Jury BoxWe have an update in the ongoing cases of David Mongielo, who is fighting a local sign ordinance that criminalizes and provides jail time for having a sign that changes too frequently to suit town officials’ whims. Mongielo was initially convicted of a sign ordinance violation in 2010 for allegedly having a sign that changes its message or format more than once every 10 minutes, an allegation that he has disputed. He was not afforded his supposedly Constitutionally-guaranteed right to trial by jury in this case. The judge who convicted him fined him and granted a conditional discharge and a suspended sentence of 15 days provided he not violate the ordinance again for a year. Mongielo was then convicted of a second violation in August 2011, again denied his right to trial by jury. This conviction, however, was overturned by County Judge Matthew J. Murphy III, on the basis that he was denied his right to trial by jury. A new trial date for this second charge has yet to be set. Nonetheless, based on the alleged second violation of which he now stands NOT convicted (as it was overturned), and therefore to be presumed innocent, a judge has now sentenced him to 10 days in jail for violating the terms of discharge from his original conviction.

Years-long battle on sign ordinance brings 10 days in jail for Lockport auto repair shop owner

Lockport auto repair shop owner David J. Mongielo, who has faced a years-long battle over a sign ordinance violation and a subsequent sign charge that allegedly violated the terms of a conditional discharge, was sentenced to 10 days in Niagara County Jail by Town Justice Leonard Tilney Jr. on Tuesday.

Mongielo was not led out in handcuffs. Instead, he was allowed to get his family and business affairs in order and told to report to jail at 4 p.m. today. In the meantime, Mongielo’s attorney, Frank T. Haush, said he would seek a stay of the sentencing.

Tilney also dismissed the subsequent violation and planned jury trial, saying he would “not inconvenience 50 or so citizens” because he would not incarcerate Mongielo again, even if he were found guilty.

David Mongielo reports on his Facebook page that, “Niagara county Judge stayed sentence until investigation of Town Judge Tileny decision.”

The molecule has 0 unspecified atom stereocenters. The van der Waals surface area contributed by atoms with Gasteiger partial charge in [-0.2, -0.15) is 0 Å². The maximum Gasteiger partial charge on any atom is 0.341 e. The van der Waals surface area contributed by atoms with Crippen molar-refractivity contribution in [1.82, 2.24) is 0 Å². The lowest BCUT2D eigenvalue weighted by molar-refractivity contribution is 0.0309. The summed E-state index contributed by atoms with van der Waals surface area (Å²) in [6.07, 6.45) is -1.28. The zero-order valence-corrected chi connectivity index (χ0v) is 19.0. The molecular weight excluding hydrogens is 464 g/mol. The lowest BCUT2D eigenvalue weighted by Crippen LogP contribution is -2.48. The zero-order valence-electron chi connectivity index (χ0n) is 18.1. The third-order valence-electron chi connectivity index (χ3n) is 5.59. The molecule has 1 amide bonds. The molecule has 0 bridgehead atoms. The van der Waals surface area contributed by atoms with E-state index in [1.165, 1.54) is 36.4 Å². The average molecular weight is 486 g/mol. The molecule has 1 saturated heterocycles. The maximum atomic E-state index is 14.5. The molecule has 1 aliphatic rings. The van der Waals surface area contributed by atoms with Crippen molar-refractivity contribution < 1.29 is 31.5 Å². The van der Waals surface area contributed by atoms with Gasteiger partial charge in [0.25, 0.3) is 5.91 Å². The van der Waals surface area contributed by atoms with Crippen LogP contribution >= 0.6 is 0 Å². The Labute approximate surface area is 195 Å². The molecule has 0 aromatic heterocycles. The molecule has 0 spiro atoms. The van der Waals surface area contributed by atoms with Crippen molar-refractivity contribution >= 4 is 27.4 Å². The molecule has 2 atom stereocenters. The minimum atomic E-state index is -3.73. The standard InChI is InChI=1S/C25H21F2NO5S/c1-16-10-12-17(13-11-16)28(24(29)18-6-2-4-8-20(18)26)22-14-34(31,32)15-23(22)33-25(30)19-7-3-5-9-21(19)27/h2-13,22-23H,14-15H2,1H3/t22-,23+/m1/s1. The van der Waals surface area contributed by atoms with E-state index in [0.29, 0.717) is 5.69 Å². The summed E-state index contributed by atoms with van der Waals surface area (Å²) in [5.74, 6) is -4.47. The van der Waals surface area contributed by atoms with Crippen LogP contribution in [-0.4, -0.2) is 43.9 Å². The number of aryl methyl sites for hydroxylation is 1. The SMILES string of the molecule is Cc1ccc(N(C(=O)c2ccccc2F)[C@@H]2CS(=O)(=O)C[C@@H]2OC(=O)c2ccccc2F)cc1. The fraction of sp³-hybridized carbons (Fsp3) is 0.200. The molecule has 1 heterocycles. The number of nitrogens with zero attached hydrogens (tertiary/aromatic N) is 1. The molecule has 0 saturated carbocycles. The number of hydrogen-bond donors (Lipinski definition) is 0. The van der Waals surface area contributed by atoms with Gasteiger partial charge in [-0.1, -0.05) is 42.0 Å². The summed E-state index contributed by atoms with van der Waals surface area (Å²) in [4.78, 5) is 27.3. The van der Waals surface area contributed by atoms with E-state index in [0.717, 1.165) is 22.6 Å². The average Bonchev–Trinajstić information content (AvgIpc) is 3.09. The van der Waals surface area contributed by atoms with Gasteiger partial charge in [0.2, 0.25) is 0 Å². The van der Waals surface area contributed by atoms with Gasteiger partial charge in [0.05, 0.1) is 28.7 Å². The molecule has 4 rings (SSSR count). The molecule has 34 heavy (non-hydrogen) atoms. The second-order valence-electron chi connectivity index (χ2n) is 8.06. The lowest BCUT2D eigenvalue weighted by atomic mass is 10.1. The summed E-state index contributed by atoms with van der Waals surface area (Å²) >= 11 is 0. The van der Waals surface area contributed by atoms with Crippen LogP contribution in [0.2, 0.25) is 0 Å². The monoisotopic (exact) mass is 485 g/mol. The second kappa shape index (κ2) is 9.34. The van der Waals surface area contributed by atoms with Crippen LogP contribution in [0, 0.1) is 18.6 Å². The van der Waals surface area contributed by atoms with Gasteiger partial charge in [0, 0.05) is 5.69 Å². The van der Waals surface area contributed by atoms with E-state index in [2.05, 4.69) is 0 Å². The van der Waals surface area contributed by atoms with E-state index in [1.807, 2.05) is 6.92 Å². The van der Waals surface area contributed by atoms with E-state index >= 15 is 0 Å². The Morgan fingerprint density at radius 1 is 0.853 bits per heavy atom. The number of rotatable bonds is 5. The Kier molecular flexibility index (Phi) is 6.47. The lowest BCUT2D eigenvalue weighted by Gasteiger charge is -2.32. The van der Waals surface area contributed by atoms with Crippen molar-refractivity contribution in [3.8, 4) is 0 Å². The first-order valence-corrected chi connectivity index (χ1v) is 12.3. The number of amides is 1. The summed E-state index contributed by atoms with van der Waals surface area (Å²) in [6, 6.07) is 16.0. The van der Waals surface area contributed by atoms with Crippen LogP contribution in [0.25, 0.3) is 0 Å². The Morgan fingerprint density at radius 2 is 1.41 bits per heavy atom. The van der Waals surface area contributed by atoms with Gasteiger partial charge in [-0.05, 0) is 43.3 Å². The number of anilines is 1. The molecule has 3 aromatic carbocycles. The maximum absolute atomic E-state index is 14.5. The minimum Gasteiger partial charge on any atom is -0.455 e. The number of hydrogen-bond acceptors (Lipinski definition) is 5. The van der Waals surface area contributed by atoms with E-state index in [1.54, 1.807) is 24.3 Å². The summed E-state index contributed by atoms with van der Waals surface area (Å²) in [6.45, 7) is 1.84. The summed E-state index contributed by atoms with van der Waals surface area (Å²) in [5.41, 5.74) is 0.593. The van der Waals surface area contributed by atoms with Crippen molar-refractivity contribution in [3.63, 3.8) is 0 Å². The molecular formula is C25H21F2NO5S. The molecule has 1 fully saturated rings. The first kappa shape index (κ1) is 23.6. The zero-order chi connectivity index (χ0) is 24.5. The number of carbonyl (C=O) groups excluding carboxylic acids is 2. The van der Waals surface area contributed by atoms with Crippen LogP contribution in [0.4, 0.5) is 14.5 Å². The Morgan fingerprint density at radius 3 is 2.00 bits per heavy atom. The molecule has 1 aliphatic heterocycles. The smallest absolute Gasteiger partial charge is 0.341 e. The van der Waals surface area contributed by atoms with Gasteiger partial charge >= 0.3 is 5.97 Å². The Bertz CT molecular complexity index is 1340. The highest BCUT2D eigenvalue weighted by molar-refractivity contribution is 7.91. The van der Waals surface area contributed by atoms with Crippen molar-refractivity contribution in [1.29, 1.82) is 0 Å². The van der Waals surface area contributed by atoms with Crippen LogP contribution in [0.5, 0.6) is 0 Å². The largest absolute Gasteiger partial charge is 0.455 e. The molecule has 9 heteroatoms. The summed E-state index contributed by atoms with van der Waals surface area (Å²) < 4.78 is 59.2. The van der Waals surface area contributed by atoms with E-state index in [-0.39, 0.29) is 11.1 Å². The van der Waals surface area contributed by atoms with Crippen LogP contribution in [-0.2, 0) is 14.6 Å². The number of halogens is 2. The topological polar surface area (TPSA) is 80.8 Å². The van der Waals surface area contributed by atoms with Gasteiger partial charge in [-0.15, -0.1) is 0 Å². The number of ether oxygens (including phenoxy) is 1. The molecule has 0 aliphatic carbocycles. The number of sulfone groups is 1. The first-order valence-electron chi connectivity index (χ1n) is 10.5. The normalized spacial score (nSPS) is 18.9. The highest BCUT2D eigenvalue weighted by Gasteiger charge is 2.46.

Function of Juries & Jury Nullification | 20 Jan 2014

-Professor Paul Butler Calls for Jury Nullification by Martin Luther King Jurors


One may well ask: “How can you advocate breaking some laws and obeying others?” The answer lies in the fact that there are two types of laws: just and unjust. I would be the first to advocate obeying just laws. One has not only a legal but a moral responsibility to obey just laws. Conversely, one has a moral responsibility to disobey unjust laws. I would agree with St. Augustine that “an unjust law is no law at all.”

-Martin Luther King, Jr.
Letter from Birmingham Jail, 16 April 1963

Because an unjust law is no law at all, you have the right and responsibility when serving on a jury to refuse to convict a defendant accused to violating an unjust law. Paul Butler, law professor at George Washington University and author of Let’s Get Free: A Hip-Hop Theory of Justice, explains how you can exercise your vote as a juror to defend peaceful people against unjust laws through jury nullification.


Function of Juries & Jury Nullification | 17 Jan 2014

-Nun and Two Others Face up to 30 Years for Peace Activism


By National Nuclear Security Administration / Nevada Site Office [Public domain], via Wikimedia Commons

By National Nuclear Security Administration / Nevada Site Office [Public domain], via Wikimedia Commons

Thanks to Jim Babb, we have a follow-up to our Summer 2013 report on the “Transform Now Plowshares” peace activists.

We previously brought you news that peace activists Sister Megan Rice, 83, Michael Walli, 64, and Greg Boertje-Obed, 56, were convicted this past May of willful destruction of government property and injuring national defense premises with the intent to interfere with the national defense after penetrating a government facility. The Y-12 complex in Oak Ridge, Tennessee, is supposedly one of the most secure nuclear weapons complexes in the country. Activists acknowledged cutting the fence to gain access to the facility last July and walking unimpeded by security for over two hours before being confronted by a guard.

The group adopted the name “Transform Now Plowshares” referencing a Bible verse in the Book of Isaiah, commonly cited by peace activists, that, “They shall beat swords into plowshares and their spears into pruning hooks; nation shall not lift up sword against nation, nor shall they learn war any more.” Upon accessing the facility, the peace activists unfurled banners, spray-painted peace messages, hung crime scene tape, poured blood on walls representing the blood of children killed by the weapons produced at the facility, symbolically hammered on the cornerstone of a weapons manufacturing facility, and prayed for peace.

The breach resulted in Congressional hearings that were a major public embarrassment for federal officials. Numerous embarrassing security lapses were exposed and federal investigators concluded that the National Nuclear Security Administration is plagued by ineffective management and an internal culture that prioritizes cost cutting over security. Government agents argued during the trial that the group put national security at risk with their actions, by delaying operations at the plant and damaging the credibility of the facility and of the Unites States with other countries.